A floating waste island is developing at Baganbari point of the river
From domestic to industrial, all kinds of waste are being dumped indiscriminately in the Buriganga River, polluting the river during the lockdown.
A whole body of citizens, including industrialists, traders and government agencies are contributing to the contamination of the water and destroying the river's ecosystem.
In Baganbari, which is two kilometers west from the second bridge on the Buriganga, tons of waste are floating. At the same time, a lot of waste has piled up, making it all seem like an island on the river.
Anyone seeing that will think it is a big dumping station which is becoming an island on the river.
Abdur Rashid, a rickshaw garage owner, said: “The government had dredged those wastes from the bottom of the river and then left them on the river bank. This government initiative is good for nothing.”
Just opposite this area, waste collectors in Koilaghat of Kamrangirchar under ward no 57 of Dhaka South City Corporation (DSCC) were seen dumping waste on the river bank from eight waste collecting vans. Much of the waste was going directly into the river.
Rojob Ali, a waste collector, said: “Every day hundreds of vans come here full of waste. They dump waste on the river bank. Then a big waste collecting truck takes the waste to the dumping station in Matuail.”
From Babubazar to Kamrangirchar Lohar Bridge (Iron Bridge) area, the river bank was seen full of waste.
Not only this, on the opposite side of the river from the second bridge on the Buriganga to Tower Ghat area of Jinjira under Keraniganj upazila, there are many small unauthorized dumping points.
The distance between one dumping point from another is 50 yards to 200 yards maximum. All of the waste is contaminating the waters of the Buriganga.
Ashik Hossain, a small business owner in Tower Ghat area said: “ There are many small size industries and trading houses in this area. All of them dump their waste here.”
Sheikh Rokon, Secretary General of Riverine People, said: “During lockdown, the legal activities of the authorities were limited. In this situation, pollution and river encroachment increased worldwide as well as in Bangladesh.
“Making a mound of waste on the river and river bank is not only pollution but also the primary stage of encroachment. First the river is filled with the waste and then people encroach on the river gradually by building structures on those mounds. In most cases, lower ranking government officials are involved in this process in collaboration with the local musclemen and powerful people,” he said.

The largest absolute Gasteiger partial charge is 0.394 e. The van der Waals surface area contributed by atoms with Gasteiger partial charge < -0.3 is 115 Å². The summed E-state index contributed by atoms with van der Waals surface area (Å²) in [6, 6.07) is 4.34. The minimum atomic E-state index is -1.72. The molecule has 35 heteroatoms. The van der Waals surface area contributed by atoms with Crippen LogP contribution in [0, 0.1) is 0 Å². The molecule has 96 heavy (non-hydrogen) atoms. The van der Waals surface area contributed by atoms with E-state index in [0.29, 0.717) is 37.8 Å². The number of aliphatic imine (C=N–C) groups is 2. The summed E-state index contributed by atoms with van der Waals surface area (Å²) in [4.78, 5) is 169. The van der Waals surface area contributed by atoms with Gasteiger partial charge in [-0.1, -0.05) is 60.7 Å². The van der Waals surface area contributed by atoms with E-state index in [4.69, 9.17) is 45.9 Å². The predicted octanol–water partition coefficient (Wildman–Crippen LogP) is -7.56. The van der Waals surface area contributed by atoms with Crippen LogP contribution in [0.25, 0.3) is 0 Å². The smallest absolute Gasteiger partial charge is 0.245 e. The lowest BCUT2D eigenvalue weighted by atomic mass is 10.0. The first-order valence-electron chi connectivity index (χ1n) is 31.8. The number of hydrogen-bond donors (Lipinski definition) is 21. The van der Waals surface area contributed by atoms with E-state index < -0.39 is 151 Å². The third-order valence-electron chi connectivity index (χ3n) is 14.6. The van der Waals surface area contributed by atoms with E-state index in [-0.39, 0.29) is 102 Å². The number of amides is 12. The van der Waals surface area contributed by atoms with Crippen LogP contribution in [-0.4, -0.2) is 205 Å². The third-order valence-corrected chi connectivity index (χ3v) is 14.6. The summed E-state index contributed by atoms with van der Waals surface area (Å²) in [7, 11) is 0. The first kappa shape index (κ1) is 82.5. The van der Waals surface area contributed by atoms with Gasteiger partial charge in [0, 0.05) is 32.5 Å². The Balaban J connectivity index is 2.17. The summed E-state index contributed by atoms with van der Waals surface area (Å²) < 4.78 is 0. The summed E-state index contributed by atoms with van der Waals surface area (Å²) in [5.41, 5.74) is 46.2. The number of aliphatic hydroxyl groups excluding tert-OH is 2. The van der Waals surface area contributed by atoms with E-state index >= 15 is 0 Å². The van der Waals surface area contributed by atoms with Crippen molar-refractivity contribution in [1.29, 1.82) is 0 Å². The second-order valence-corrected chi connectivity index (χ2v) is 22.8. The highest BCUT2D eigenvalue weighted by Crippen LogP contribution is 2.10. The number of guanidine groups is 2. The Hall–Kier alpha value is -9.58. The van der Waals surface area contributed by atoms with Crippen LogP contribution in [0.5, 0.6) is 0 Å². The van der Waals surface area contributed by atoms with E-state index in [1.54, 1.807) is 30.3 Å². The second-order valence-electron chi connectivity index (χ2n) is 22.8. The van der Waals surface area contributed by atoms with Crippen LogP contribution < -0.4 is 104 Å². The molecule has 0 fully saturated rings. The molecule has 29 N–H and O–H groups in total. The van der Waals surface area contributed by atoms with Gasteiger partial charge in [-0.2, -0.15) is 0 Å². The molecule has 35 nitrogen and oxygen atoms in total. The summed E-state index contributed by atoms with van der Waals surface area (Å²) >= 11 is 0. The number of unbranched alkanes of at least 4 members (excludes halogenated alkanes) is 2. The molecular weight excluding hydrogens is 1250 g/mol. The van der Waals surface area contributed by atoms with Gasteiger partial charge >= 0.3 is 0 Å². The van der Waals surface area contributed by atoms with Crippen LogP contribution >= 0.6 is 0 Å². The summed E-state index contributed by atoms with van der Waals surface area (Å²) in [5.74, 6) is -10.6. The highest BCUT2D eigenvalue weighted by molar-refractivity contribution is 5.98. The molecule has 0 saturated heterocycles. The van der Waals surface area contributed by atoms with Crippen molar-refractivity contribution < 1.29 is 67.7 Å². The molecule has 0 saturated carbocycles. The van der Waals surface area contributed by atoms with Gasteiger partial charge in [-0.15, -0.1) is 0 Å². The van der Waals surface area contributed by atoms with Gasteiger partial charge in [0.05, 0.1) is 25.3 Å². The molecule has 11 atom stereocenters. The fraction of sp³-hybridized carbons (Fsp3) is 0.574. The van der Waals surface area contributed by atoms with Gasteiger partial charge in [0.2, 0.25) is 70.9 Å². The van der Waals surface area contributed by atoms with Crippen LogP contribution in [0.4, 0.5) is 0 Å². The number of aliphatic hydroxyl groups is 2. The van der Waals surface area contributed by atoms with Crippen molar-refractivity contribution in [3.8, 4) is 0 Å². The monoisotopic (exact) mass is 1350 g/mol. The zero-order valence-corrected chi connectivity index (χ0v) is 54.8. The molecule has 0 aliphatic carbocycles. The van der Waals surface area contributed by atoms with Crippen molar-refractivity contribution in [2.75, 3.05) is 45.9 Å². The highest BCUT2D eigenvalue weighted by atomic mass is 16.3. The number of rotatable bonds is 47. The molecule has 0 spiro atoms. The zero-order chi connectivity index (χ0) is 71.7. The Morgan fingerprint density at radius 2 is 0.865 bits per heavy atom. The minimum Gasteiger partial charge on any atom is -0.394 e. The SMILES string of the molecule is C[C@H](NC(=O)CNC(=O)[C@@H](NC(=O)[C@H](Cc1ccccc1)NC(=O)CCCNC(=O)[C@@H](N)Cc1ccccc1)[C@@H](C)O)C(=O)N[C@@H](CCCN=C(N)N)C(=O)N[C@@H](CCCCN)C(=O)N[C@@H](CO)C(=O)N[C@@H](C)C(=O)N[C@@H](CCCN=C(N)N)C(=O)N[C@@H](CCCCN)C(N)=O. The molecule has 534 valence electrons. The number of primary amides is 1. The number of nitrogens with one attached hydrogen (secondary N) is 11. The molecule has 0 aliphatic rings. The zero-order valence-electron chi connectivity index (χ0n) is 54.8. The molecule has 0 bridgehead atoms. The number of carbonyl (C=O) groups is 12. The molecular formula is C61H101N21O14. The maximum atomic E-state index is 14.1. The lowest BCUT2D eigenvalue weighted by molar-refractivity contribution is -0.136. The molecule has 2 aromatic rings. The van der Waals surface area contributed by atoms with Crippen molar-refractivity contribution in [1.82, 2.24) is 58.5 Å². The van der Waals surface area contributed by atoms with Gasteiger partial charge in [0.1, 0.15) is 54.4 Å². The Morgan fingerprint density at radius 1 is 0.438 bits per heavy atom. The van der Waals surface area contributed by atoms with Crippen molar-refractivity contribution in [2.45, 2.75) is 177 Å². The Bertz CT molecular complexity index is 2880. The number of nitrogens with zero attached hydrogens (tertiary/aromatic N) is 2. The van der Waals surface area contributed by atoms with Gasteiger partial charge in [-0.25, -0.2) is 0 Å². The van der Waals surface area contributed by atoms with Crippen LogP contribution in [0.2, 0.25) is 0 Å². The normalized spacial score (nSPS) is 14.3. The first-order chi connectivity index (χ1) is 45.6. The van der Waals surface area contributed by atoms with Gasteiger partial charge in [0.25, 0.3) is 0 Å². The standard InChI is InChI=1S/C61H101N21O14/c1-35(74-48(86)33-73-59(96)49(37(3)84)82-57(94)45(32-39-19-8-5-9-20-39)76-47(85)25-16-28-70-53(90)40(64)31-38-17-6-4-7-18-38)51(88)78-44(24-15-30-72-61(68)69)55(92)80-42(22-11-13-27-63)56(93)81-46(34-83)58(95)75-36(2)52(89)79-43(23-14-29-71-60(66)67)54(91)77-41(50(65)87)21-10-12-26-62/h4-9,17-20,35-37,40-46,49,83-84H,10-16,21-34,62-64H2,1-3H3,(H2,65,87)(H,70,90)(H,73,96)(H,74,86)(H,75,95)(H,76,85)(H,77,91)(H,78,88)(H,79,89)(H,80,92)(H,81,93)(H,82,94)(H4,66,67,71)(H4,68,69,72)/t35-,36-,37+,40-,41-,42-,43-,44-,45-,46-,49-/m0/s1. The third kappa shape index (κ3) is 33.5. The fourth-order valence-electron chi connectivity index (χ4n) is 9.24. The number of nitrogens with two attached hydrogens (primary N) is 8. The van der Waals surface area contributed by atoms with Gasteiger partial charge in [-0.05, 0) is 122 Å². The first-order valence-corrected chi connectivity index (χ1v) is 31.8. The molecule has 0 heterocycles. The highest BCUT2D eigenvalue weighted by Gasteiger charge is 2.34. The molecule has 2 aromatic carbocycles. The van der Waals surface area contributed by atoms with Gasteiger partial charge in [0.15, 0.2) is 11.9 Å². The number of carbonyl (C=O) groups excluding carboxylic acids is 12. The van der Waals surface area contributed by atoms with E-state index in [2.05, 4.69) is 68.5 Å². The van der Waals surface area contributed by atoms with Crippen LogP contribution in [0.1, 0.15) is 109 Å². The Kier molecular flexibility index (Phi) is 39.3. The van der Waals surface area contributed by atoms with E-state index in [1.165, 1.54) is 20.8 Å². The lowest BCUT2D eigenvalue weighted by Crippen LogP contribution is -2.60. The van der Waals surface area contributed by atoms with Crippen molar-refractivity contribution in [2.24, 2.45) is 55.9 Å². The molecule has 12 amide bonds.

“The only way to save the river is to protect it from pollution and encroachment and also protect it from re-pollution and re-encroachment.” he added.
What are the authorities doing?
Abdulla Al Mamun, deputy director of the Department of Environment (DoE), said: “The DoE office has just resumed after the lifting of the lockdown. We will visit the place first and then we will take action based on the gravity of the offence.
“If offenders can reduce the pollution or encroachment by themselves that would be fine. If they do not, then they will face hard punishment according to the Law,” he added.
Mohammad Mizanur Rahman Siddiqui, additional chief waste management officer of DSCC, said: “We will be looking into the matter as you have informed me now.
“We have no waste collectors at Ward no 55, 56, and 57 in Kamrangirchar. Waste in those three wards is managed by a contractor appointed by the city corporation. We will take necessary initiatives if there is any mismanagement,” he said.
Micro plastic mixing with the water
Many people wash shredded plastic in the river and dry it on the embankment of the river in Tanki Bazar Ghat area, around 300 yards west of Shwarighat.
In both cases, thousands of micro plastics are mixing with the waters of the river every day.
A man named Mizanur Rahman was seen collecting money from the owners of plastic businesses.
Mizanur said: “I am collecting money on behalf of the lease holder. Around 100 plastic businesses use this area to wash and dry up shredded plastic.”
However, Mizanur refused to name the owner of the embankment and who had taken the lease.
Sheikh Rokon said: “Western countries use more plastic than we do. Some European countries use 10 times more plastic than us but we pollute the environment 10 times more compared to them. This is because western countries reuse almost 100% plastic. They manage waste from home, both that which is recyclable and which is not.
“These micro plastics are going to the ocean and seriously harming marine life,” he added.